A Donelson man’s successful specialized craft beer nanobrewery has him expanding, and moving the operation into a bigger east Nashville facility, where he also plans to open a taproom by late spring.

Perhaps Tennessee’s smallest and most niche, Barrique Brewing and Blending is settling into a 10,000 square-foot location leased on the east bank of the Cumberland River, one block from Top Golf and a stone’s throw from Nissan Stadium, home of the Tennessee Titans.

“It’s bigger than I was planning, but the opportunity presented itself, and it made too much sense not to entertain it,” said Barrique’s founder Joel Stickrod.

Little Harpeth Brewing formerly occupied the building at 30 Oldham St., before new ownership moved it to the Nations neighborhood.

“It’s starting to feel like home; it’s getting full,” Stickrod said of his new brewhouse.

The taproom is currently under construction. It will have about a 50-person capacity and take up 1,200 square feet of the building. When visitors walk into the taproom, they’re going to be surrounded by four or five stacks of barrels, said Stickrod.

“I think it’s going to be a really impressive look,” he said.

The new space has a great view of the Nashville skyline out back, so Stickrod is having a deck built right off the taproom, he said.

“It’s going to be a unique place for people to come and gather. I think it’ll be warm and intimate,” said Stickrod.

The expansion has Barrique’s owner partnering with longtime friend, Austin Webber, to serve as chief operating officer. Webber brings brewmaster and operations manager experience from an Alabama brewery. He will concentrate on the business side of the operation, while Stickrod focuses on production.

Barrique plans to add more staff when the taproom opens, but in the meantime, they hired their first employee, Spencer Longhurst, who was previously employed by Little Harpeth. Longhurst will help Stickrod with production, he said.

With a focus on brewing sour beers, Barrique – a common term for a French oak wine barrel – was founded by Stickrod in 2017 on Air Lane Drive in Donelson. There, the Eldora, Iowa native began making the complex, acidic sour beer.

The entire operation is small, by industry standards, for the amount of beer produced. And it is clearly a labor love for Stickrod, who has managed Barrique by himself up until January.

Barrique is unique for its fermentation and aging processes done in oak wine barrels. Their sour beers have an average product age of 18-24 months, said Stickrod. The beers are directly packaged into 500 milliliter cork-and-cage bottles, which he individually labels by hand. He said kegs are never used.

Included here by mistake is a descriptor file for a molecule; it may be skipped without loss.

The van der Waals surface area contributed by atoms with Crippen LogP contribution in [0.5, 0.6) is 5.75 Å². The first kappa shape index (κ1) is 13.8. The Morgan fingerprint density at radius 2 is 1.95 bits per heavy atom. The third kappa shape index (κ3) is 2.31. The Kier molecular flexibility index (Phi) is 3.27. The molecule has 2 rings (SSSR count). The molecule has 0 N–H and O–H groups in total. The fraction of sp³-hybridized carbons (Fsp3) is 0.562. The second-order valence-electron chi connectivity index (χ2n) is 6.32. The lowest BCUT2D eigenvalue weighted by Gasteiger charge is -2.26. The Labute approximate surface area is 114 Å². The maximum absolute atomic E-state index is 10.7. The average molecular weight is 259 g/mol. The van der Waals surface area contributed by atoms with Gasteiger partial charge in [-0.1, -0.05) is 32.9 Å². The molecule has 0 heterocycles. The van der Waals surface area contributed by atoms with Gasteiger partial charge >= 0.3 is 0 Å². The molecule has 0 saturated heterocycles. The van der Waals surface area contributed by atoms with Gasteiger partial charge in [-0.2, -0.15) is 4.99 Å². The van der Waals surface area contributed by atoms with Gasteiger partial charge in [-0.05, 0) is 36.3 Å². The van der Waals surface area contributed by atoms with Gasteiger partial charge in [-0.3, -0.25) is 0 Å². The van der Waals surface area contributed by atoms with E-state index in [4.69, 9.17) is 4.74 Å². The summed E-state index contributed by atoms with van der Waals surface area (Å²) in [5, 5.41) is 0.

“Everything open ferments in wine barrels for about 10 days before it gets transferred to closed barrels, where it ages for a whole summer usually. The beer then gets fruit added to it and it ages for another summer,” he said. It sounds like a lot of work for one man to do, but I love it,” he said. “All the barrels, they’re beautiful,” said Stickrod.

One 60-gallon wine cask of sour beer yields about 432 bottles. Once bottled, they are held in cages on shelves that can accommodate up to 40,000 bottles in the new brewery, said Stickrod.

Barrique’s blends are sold direct sale online for pickup at the brewery and available at local retailers that focus on craft lagers and ales. Barrique’s sour beer is available at eateries such as Homegrown Taproom in Donelson, and the Pharmacy Burger. Stickrod estimated 80% of his sales are a result of direct sales.

Because Barrique was already packaging their beer directly into bottles when the pandemic hit, they were able to hit the ground running, while other craft beer makers had to work on shifting to that model, said Stickrod. We were used to doing curbside pickups, ordering online and coming to pick up in advance, he said.

Beer pickup is at the new Oldham Street location each Thursday at 10 a.m. and Saturdays from 11 a.m. until 3 p.m. Stickrod said the direct sales will continue after the taproom opens.

According to the Brewers Association, in 2019, there were more than 2000 microbreweries in the United States, and 108 craft breweries were in Tennessee. The association estimates a $1.38 million economic impact. About 194,670 barrels of craft beer are produced a year in the state.

In Nashville, Brandon Jones at Yazoo Brewing’s Embrace the Funk Program started the sour style of beer.

“I’m very thankful for what Brandon has done. He’s opened a lot of doors educating the consumers of Nashville on this style. He definitely was the pioneer of the Nashville sour beers,” said Stickrod.

However, the craft beer completion in the marketplace does not spook Stickrod.

“I think I’m niche enough that it doesn’t really scare me. The river rises and all boats float. Having a large craft beer community – especially a close one, we are all friends and talk shop – I can’t think of anyone that hasn’t been successful at it, even during the pandemic. We didn’t lose anybody. That right there stands on its own,” he said.

By day, Stickrod is a touring sound engineer for Hootie and the Blowfish founder turned country singer Darius Rucker. As live music touring grounded to a halt when the pandemic started last year, the pause allowed Stickrod to put all his focus exclusively on the brewery.

He started Barrique by subleasing a small corner of space in Rucker’s special events warehouse where the singer rents gear. His first season, he brewed 50 barrels of beer, then 100 and then 300 casks as he expanded at the former location.

“It was a natural, progressive growth over the last four years,” said Stickrod.

With a goal of producing 600 barrels of beer this season, Stickrod made a move to take over more square footage at the Donelson address. But a combination of running out of room and more unreasonable requests from the city led to the decision to look for a more suitable location.